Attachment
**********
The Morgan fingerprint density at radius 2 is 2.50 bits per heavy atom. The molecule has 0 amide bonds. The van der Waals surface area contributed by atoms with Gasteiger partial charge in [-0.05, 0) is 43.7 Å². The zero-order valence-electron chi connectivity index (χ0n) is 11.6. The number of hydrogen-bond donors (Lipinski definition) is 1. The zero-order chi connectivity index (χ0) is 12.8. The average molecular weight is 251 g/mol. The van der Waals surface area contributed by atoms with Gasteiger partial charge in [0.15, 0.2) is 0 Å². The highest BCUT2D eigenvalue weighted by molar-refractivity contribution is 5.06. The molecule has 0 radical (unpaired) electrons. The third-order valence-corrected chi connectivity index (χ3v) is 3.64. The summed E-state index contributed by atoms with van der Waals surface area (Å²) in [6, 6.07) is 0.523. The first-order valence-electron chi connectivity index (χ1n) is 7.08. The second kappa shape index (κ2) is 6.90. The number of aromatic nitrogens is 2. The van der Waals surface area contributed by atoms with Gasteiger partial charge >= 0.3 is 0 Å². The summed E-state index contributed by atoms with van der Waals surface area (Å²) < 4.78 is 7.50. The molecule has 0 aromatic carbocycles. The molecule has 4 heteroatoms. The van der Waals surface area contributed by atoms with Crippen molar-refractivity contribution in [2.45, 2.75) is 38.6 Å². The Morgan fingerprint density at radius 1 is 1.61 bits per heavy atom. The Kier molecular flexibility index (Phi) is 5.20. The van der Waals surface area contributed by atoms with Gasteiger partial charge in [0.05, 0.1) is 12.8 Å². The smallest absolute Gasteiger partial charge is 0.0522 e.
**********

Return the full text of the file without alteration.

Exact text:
The Morgan fingerprint density at radius 2 is 2.50 bits per heavy atom. The molecule has 0 amide bonds. The van der Waals surface area contributed by atoms with Gasteiger partial charge in [-0.05, 0) is 43.7 Å². The zero-order valence-electron chi connectivity index (χ0n) is 11.6. The number of hydrogen-bond donors (Lipinski definition) is 1. The zero-order chi connectivity index (χ0) is 12.8. The average molecular weight is 251 g/mol. The van der Waals surface area contributed by atoms with Gasteiger partial charge in [0.15, 0.2) is 0 Å². The highest BCUT2D eigenvalue weighted by molar-refractivity contribution is 5.06. The molecule has 0 radical (unpaired) electrons. The third-order valence-corrected chi connectivity index (χ3v) is 3.64. The summed E-state index contributed by atoms with van der Waals surface area (Å²) in [6, 6.07) is 0.523. The first-order valence-electron chi connectivity index (χ1n) is 7.08. The second kappa shape index (κ2) is 6.90. The number of aromatic nitrogens is 2. The van der Waals surface area contributed by atoms with Gasteiger partial charge >= 0.3 is 0 Å². The summed E-state index contributed by atoms with van der Waals surface area (Å²) < 4.78 is 7.50. The molecule has 0 aromatic carbocycles. The molecule has 4 heteroatoms. The van der Waals surface area contributed by atoms with Crippen molar-refractivity contribution in [2.45, 2.75) is 38.6 Å². The Morgan fingerprint density at radius 1 is 1.61 bits per heavy atom. The Kier molecular flexibility index (Phi) is 5.20. The van der Waals surface area contributed by atoms with Gasteiger partial charge in [0.05, 0.1) is 12.8 Å². The smallest absolute Gasteiger partial charge is 0.0522 e.